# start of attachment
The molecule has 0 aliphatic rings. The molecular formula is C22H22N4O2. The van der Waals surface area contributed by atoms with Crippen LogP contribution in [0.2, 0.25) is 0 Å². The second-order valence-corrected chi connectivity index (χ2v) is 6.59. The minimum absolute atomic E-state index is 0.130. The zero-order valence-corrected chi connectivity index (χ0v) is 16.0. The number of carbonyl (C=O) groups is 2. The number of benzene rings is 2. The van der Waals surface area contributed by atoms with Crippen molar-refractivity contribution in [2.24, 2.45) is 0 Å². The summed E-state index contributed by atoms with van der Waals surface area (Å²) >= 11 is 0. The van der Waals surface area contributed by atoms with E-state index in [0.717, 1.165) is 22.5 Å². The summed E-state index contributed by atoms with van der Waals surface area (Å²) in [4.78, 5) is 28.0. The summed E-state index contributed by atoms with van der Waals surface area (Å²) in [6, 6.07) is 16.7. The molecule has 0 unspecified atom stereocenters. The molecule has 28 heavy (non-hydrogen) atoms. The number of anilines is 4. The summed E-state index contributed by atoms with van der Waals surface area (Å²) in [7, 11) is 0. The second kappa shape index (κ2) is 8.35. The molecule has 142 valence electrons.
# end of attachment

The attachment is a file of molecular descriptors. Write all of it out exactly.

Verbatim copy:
The molecule has 0 aliphatic rings. The molecular formula is C22H22N4O2. The van der Waals surface area contributed by atoms with Crippen LogP contribution in [0.2, 0.25) is 0 Å². The second-order valence-corrected chi connectivity index (χ2v) is 6.59. The minimum absolute atomic E-state index is 0.130. The zero-order valence-corrected chi connectivity index (χ0v) is 16.0. The number of carbonyl (C=O) groups is 2. The number of benzene rings is 2. The van der Waals surface area contributed by atoms with Crippen molar-refractivity contribution in [2.24, 2.45) is 0 Å². The summed E-state index contributed by atoms with van der Waals surface area (Å²) >= 11 is 0. The van der Waals surface area contributed by atoms with E-state index in [0.717, 1.165) is 22.5 Å². The summed E-state index contributed by atoms with van der Waals surface area (Å²) in [4.78, 5) is 28.0. The summed E-state index contributed by atoms with van der Waals surface area (Å²) in [6, 6.07) is 16.7. The molecule has 0 unspecified atom stereocenters. The molecule has 28 heavy (non-hydrogen) atoms. The number of anilines is 4. The summed E-state index contributed by atoms with van der Waals surface area (Å²) in [7, 11) is 0. The second kappa shape index (κ2) is 8.35. The molecule has 142 valence electrons.